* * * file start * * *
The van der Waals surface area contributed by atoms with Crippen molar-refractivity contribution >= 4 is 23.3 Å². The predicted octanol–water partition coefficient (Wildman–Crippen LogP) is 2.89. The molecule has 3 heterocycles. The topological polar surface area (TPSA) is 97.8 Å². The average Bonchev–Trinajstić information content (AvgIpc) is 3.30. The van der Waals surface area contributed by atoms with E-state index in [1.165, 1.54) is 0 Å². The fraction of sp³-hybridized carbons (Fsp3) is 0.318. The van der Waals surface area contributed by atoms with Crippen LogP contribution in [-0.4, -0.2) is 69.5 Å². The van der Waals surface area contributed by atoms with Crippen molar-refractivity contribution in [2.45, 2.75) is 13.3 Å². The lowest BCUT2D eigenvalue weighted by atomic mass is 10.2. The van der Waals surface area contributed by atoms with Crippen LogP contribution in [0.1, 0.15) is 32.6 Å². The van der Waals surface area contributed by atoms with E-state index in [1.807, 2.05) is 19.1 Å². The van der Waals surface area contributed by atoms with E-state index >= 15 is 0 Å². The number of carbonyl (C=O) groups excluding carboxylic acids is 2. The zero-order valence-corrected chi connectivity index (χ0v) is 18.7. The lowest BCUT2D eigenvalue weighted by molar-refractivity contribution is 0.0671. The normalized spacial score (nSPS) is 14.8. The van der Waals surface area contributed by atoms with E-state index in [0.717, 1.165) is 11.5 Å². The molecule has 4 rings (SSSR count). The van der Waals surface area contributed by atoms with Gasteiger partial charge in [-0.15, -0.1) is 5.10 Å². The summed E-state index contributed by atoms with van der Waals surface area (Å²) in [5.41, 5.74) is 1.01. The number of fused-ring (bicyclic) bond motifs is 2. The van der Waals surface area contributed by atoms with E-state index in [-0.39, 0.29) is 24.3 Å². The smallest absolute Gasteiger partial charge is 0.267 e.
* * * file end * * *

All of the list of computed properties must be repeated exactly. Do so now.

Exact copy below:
The van der Waals surface area contributed by atoms with Crippen molar-refractivity contribution >= 4 is 23.3 Å². The predicted octanol–water partition coefficient (Wildman–Crippen LogP) is 2.89. The molecule has 3 heterocycles. The topological polar surface area (TPSA) is 97.8 Å². The average Bonchev–Trinajstić information content (AvgIpc) is 3.30. The van der Waals surface area contributed by atoms with E-state index in [1.165, 1.54) is 0 Å². The fraction of sp³-hybridized carbons (Fsp3) is 0.318. The van der Waals surface area contributed by atoms with Crippen LogP contribution in [-0.4, -0.2) is 69.5 Å². The van der Waals surface area contributed by atoms with Crippen molar-refractivity contribution in [2.45, 2.75) is 13.3 Å². The lowest BCUT2D eigenvalue weighted by atomic mass is 10.2. The van der Waals surface area contributed by atoms with Crippen LogP contribution in [0.1, 0.15) is 32.6 Å². The van der Waals surface area contributed by atoms with E-state index in [1.807, 2.05) is 19.1 Å². The van der Waals surface area contributed by atoms with E-state index >= 15 is 0 Å². The number of carbonyl (C=O) groups excluding carboxylic acids is 2. The zero-order valence-corrected chi connectivity index (χ0v) is 18.7. The lowest BCUT2D eigenvalue weighted by molar-refractivity contribution is 0.0671. The normalized spacial score (nSPS) is 14.8. The van der Waals surface area contributed by atoms with E-state index in [0.717, 1.165) is 11.5 Å². The molecule has 4 rings (SSSR count). The van der Waals surface area contributed by atoms with Gasteiger partial charge in [-0.15, -0.1) is 5.10 Å². The summed E-state index contributed by atoms with van der Waals surface area (Å²) in [5.41, 5.74) is 1.01. The number of fused-ring (bicyclic) bond motifs is 2. The van der Waals surface area contributed by atoms with E-state index in [-0.39, 0.29) is 24.3 Å². The smallest absolute Gasteiger partial charge is 0.267 e.